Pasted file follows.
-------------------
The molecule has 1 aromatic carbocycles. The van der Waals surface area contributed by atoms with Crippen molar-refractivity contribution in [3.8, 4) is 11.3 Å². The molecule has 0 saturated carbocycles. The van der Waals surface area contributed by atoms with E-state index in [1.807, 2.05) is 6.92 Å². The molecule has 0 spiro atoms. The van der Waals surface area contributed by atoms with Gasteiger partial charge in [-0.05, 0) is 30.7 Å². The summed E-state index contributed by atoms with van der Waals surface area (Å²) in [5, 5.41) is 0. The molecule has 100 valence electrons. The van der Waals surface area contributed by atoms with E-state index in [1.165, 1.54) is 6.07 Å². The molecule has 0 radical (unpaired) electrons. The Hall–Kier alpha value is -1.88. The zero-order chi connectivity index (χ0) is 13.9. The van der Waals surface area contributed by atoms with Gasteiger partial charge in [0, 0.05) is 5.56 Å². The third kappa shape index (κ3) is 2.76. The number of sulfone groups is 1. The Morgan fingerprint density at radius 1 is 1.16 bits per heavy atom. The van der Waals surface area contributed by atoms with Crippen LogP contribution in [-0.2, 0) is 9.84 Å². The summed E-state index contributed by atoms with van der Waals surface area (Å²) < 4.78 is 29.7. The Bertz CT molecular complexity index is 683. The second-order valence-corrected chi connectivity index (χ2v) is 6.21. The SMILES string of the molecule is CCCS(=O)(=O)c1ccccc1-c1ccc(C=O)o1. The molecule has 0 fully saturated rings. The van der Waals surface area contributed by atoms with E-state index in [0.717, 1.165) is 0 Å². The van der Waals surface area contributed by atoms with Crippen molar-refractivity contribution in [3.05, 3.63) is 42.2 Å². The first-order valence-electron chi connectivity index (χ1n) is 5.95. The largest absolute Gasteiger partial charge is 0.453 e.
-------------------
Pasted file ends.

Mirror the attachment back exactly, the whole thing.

The molecule has 1 aromatic carbocycles. The van der Waals surface area contributed by atoms with Crippen molar-refractivity contribution in [3.8, 4) is 11.3 Å². The molecule has 0 saturated carbocycles. The van der Waals surface area contributed by atoms with E-state index in [1.807, 2.05) is 6.92 Å². The molecule has 0 spiro atoms. The van der Waals surface area contributed by atoms with Gasteiger partial charge in [-0.05, 0) is 30.7 Å². The summed E-state index contributed by atoms with van der Waals surface area (Å²) in [5, 5.41) is 0. The molecule has 100 valence electrons. The van der Waals surface area contributed by atoms with E-state index in [1.165, 1.54) is 6.07 Å². The molecule has 0 radical (unpaired) electrons. The Hall–Kier alpha value is -1.88. The zero-order chi connectivity index (χ0) is 13.9. The van der Waals surface area contributed by atoms with Gasteiger partial charge in [0, 0.05) is 5.56 Å². The third kappa shape index (κ3) is 2.76. The number of sulfone groups is 1. The Morgan fingerprint density at radius 1 is 1.16 bits per heavy atom. The van der Waals surface area contributed by atoms with Crippen LogP contribution in [-0.2, 0) is 9.84 Å². The summed E-state index contributed by atoms with van der Waals surface area (Å²) < 4.78 is 29.7. The Bertz CT molecular complexity index is 683. The second-order valence-corrected chi connectivity index (χ2v) is 6.21. The SMILES string of the molecule is CCCS(=O)(=O)c1ccccc1-c1ccc(C=O)o1. The molecule has 0 fully saturated rings. The van der Waals surface area contributed by atoms with E-state index in [0.717, 1.165) is 0 Å². The van der Waals surface area contributed by atoms with Crippen molar-refractivity contribution in [3.05, 3.63) is 42.2 Å². The first-order valence-electron chi connectivity index (χ1n) is 5.95. The largest absolute Gasteiger partial charge is 0.453 e.